As in the previous series, the Lakers were blown out in Game 1. West shot 3 for 15 with 12 points. In Game 2, West was 6 for 21 but the Lakers won 106-92. Near the end of Game 2, Knicks forward Dave DeBusschere was injured. The Knicks were already missing center Willis Reed due to injury. The Lakers took advantage and easily won Game 3 in New York. Game 4 was a back and forth affair. Late in the game, Chamberlain fell on his wrist. He felt pain but was able to continue. West missed a potential game-winner at the buzzer. The Lakers won in overtime taking a commanding 3-1 series lead.

Back in Los Angeles, Chamberlain’s wrist was severely swollen. X-rays revealed a fracture. His arm was put in a cast and he was ruled out for Game 5. Memories of the ‘69 finals plagued Chamberlain. That year in Game 7, he tore a knee ligament and came out of the game. His coach Fred Schaus called him soft and Bill Russell said that unless Wilt had a broken back he should have continued playing.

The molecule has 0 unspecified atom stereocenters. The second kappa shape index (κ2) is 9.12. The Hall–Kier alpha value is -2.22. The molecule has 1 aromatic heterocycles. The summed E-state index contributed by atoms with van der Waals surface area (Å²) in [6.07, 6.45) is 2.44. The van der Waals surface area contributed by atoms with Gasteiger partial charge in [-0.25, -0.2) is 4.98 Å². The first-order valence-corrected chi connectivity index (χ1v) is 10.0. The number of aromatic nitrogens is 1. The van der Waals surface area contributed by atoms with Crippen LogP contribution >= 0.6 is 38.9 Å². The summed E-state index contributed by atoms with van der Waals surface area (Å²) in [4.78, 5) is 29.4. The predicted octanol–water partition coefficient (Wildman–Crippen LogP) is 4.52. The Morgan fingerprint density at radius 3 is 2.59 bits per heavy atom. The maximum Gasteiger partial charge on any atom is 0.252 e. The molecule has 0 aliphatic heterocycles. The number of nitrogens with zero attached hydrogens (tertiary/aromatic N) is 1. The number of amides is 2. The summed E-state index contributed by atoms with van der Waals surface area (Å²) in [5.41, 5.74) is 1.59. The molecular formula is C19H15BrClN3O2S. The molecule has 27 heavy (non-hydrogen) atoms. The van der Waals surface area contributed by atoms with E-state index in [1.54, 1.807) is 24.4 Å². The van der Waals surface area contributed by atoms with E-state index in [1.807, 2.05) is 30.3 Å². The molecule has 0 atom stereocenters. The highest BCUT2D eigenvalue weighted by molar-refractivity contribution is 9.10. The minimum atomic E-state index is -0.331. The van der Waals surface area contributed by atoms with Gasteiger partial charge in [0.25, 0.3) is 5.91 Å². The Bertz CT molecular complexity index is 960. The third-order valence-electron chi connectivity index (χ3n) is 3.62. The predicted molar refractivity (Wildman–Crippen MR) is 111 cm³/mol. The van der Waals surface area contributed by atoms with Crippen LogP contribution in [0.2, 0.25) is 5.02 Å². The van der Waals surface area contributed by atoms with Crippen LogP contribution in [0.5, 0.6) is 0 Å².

Chamberlain did not want to repeat history. Relying on ice packs and anti-inflammatory injections, he dominated Game 5. His stat line included 24 points, 29 rebounds, 8 blocked shots, and 8 assists. The Lakers won 114-100 and earned their first title in Los Angeles. Jerry West was finally a champion. “I played terrible basketball in the finals and we won…the team overcame me. Maybe that’s what a team is all about,” West said. The only thing that saddened him was “the conspicuous absence of Elgin Baylor."